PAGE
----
• Journey route

      West
  • Travel Distance

      2700
    KMS (Apx.)
Cities: Ahmedabad, Jaipur, Ramgarh, Fatehpur.

About the Journey

The lands of ornate havelis, majestic palaces, regal mansions and heritage seeped in the vibrant lanes leading to hidden stories. This zone is a mirage of different cultures, ancient traditions, lost tales woven in desert tunes, folk lore and Rajasthani hospitality.

The discovery begins in Ahmedabad, where old meets new and the old continues to live in heritage homes and havelis, where we will try and find out the secrets behind doors ageing back to almost 300 years ago. The city is peppered with Mughal architecture too, the hidden gems of yesteryears.

The trail continues through this vibrant state only to reach another treasure: a city painted in blue. Doors here showcase the grandeur of the Marwari culture, of the Rajput emperors who lived palatial lives.

Brace yourselves for epic stories of war and bravery as we explore the doors of magnificent cenotaphs and forts and sink into the blue walled city for stories.

Stay tuned as we cross over to reach the bustling capital: where chaos is fun and there is heritage at every bend. A treasure trove of stories and doors, waiting for us to come and fall in love with its secrets. There are temple doors, doors guarding impregnable forts and palatial palaces in full glory.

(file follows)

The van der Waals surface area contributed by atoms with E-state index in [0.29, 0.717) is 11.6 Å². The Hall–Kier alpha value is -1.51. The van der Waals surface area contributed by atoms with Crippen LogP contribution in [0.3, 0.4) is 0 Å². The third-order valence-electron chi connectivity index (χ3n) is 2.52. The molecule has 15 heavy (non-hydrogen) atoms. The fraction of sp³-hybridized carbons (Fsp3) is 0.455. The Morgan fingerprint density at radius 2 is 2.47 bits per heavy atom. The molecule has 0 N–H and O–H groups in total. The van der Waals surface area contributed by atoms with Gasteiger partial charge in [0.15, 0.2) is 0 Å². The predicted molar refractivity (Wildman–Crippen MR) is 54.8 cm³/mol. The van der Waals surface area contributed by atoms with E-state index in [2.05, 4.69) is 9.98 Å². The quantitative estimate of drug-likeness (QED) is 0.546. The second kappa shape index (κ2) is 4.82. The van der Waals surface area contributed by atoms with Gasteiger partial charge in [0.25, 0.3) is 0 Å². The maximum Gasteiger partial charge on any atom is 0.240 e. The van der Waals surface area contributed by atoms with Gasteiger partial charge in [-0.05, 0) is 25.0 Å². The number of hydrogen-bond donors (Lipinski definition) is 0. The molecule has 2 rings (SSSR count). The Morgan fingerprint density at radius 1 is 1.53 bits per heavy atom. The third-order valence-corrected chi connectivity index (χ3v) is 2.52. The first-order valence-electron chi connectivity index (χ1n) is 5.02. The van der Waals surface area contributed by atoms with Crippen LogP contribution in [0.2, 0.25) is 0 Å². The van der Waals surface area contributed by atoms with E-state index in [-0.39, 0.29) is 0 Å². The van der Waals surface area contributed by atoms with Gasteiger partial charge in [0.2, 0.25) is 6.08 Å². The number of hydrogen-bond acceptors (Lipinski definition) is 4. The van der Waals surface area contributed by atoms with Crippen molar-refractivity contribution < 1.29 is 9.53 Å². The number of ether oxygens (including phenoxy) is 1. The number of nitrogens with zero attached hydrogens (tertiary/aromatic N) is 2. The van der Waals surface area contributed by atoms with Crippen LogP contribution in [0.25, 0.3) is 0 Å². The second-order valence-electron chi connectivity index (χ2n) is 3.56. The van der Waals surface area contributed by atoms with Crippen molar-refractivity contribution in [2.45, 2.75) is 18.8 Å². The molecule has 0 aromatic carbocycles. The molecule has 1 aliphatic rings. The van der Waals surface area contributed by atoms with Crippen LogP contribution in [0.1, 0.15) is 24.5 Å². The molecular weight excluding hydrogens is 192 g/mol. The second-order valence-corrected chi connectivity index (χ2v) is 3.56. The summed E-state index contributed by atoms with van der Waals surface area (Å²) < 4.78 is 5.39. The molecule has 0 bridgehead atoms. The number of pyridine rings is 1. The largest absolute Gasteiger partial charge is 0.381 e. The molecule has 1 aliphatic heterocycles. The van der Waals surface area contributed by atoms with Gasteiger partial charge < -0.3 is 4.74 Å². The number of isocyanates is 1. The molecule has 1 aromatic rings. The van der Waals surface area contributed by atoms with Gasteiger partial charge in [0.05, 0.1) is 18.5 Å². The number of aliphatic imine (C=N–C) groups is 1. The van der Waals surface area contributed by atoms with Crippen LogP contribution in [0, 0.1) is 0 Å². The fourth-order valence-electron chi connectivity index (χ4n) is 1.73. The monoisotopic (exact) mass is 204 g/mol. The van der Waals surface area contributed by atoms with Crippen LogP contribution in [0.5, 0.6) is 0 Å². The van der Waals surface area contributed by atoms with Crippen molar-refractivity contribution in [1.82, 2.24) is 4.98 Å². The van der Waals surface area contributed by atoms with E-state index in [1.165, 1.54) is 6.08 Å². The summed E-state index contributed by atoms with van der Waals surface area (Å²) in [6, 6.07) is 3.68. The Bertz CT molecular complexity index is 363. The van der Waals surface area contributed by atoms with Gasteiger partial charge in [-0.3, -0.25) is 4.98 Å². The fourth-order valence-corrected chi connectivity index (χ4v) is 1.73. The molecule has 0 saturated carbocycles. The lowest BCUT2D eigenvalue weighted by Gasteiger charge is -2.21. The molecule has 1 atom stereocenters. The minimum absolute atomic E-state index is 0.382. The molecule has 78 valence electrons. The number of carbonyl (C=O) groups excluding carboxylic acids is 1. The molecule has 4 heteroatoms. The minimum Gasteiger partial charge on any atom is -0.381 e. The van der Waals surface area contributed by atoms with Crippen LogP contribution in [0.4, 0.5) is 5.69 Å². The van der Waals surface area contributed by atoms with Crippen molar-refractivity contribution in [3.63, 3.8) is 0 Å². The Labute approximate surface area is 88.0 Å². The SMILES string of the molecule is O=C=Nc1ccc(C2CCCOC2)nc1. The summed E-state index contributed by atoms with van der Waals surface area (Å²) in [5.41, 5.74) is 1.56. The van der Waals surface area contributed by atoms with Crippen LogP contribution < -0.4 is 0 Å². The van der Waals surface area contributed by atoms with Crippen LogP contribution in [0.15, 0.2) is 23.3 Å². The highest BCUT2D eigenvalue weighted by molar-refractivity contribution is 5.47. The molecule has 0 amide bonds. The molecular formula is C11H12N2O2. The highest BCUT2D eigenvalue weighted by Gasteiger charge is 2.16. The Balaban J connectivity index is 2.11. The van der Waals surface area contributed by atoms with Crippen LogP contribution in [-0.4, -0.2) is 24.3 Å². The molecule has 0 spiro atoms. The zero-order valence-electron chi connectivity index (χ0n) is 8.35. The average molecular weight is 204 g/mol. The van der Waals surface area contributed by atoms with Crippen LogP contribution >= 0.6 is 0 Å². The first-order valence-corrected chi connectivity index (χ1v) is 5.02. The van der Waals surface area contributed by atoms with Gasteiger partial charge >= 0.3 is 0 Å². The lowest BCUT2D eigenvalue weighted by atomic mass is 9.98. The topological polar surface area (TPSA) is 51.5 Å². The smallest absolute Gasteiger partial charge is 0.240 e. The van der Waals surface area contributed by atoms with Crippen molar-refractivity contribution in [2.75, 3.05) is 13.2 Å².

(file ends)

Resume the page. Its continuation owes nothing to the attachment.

We then foray into the crumbling, yet astounding mansions of Shekhawati, a place like none other. Here doors compliment the stunning frescos of the walls of the forgotten Havelis.

This is journey of a lifetime, a journey to age old vistas, to heritage and to history. We are ready to travel back in time. Are you?
#Doors of India: for the time travellers.

The Door's Stories

Malji Ka Kamra - A lap of luxury

  September 16, 2017
Our last stop and door on this remarkable journey is at Churu, the gateway to the Thar desert.

The door in focus is the super-sized main door to Malji Ka Kamra, a century old, restored mansion which now operates as a heritage hotel. It was built around 1925 by Mal Chand Kothari – a rich Marwari merchant.

The turquoise blue, wedding cake like tiered structure is an architectural marvel – a unique combination of Shekhawati’s famous fresco paintings with European pillared architecture, Italian art-deco influences and Mughal style doors and arches.

If I have to describe the door in a word, I would say ‘magnificent’. It’s a 30 feet high door, strong and tall enough for an elephant to pass through. This distinctly Mughal style door is covered with iron sheets and brass bars, iron spikes, iron chains and brass knockers…giving it every bit of the royal look.

It is surrounded by many paintings of various generations of Bikaner Kings and paintings of Radha Krishna. As you enter, there are Jharokas on either side, constructed to welcome guests, riding on elephants with a shower of flowers.

It is said, that till the time Mal Chand Kothari wasn’t satisfied with the look and feel of the haveli, he used to demolish it and construct it again resulting in 17 long years of construction.

The Malji Ka Kamra has now been converted into a hotel and has been completely restored, but its role has not changed, it still acts a lap of luxury for all its guests.

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